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Volunteering in North Macedonia

Image of Abby volunteering

By Abby T. (YES Abroad 2022-2023, placed in North Macedonia)

There he was less than 10 feet in front of me. “Maybe someone might introduce him to me,” I thought. So, I kept watching and standing. The time continued to go by, and he was almost ready to leave. As he started to step away, I thought to myself, “I need to make a move.” So, I walked over.

This moment, in a way, describes my experience as a volunteer during my exchange.

From the time I applied to YES Abroad, I knew I would want a major portion of my experience to be dedicated to volunteering. I saw volunteering, then and now, as a great way to get involved in one’s community and, simultaneously, do some good. However, I envisioned the volunteering process to be somewhat automatic. I didn’t realize, in order to begin community service, it was going to have to be me who initiated it.

With my initial mindset, my first two months in North Macedonia were spent somewhat passively seeking out opportunities to volunteer. Emails were sent, but they rarely went further than that. I expected the chances to simply appear, rather than be created.

It wasn’t until I had a talk with my local coordinator during our monthly meeting that I realized nothing substantial would come from passive efforts. If I wanted to work with an NGO, it would be better to show up to their door. If I wanted to do a kind of service no one else was doing, I must be the one who starts it.

That message was thoroughly correct and equally daunting. The thought of me going to an NGO with my poor Macedonian language skills or organizing an event that would require collaboration with local strangers was intimidating. So, I started with the American Corner, an English library that also holds events, a collaboration between the U.S. Embassy and North Macedonia.

Image of Abby shaking hands at the American Corner

At that time, volunteering at the American Corner was a way for me to stay in my comfort zone.

Volunteer–but without fully integrating with my community. I pitched this idea, but thankfully, it was not completely supported. So instead, with the help of language classes and speaking to my classmates about their volunteering experiences, I decided to actively look for opportunities to volunteer. I met with people in-person. I called people. I asked my host family, classmates, and local coordinator for advice. From this, I found unique and meaningful places to volunteer. The process strengthened my initiative, taught me more about my interests, and introduced me to many members of my community in North Macedonia.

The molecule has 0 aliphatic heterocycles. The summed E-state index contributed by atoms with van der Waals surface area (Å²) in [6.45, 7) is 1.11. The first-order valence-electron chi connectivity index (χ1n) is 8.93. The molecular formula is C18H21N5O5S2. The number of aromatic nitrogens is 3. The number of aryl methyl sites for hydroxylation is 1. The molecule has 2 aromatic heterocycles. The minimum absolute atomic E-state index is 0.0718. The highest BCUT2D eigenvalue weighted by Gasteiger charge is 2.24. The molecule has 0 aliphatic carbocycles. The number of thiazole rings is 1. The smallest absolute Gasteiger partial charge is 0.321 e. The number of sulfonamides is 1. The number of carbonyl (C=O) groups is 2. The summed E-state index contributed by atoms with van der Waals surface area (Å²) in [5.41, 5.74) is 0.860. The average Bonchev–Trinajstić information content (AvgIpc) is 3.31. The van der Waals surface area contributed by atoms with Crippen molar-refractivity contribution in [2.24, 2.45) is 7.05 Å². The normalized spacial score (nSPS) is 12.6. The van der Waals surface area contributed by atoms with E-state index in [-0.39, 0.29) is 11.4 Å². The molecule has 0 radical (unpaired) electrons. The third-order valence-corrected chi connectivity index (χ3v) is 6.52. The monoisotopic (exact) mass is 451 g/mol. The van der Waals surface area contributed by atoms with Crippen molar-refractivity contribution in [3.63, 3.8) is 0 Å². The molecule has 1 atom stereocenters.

So, when the American Corner official volunteer program in the spring was announced, I knew I was ready to apply. This time, my motivation came from something entirely different. Through all the volunteering I did during the year, I found one of my greatest passions: creating opportunities for people from different backgrounds to come together and bond. And so, I filled out the application and received the volunteer position. Now, I got to help others organize their own events, assist in running the library, and meet outstanding people.

One of these outstanding people was James Rubin, the former Assistant Secretary of State for

Public Affairs under the Clinton Administration. After the event, he was speaking to people who worked at the Embassy, and I knew I couldn’t give up the opportunity to speak with someone so exemplary in my desired field. Even though I was completely intimidated, I used the skills of taking initiative that I had accumulated over my exchange, mustered my courage, and introduced myself.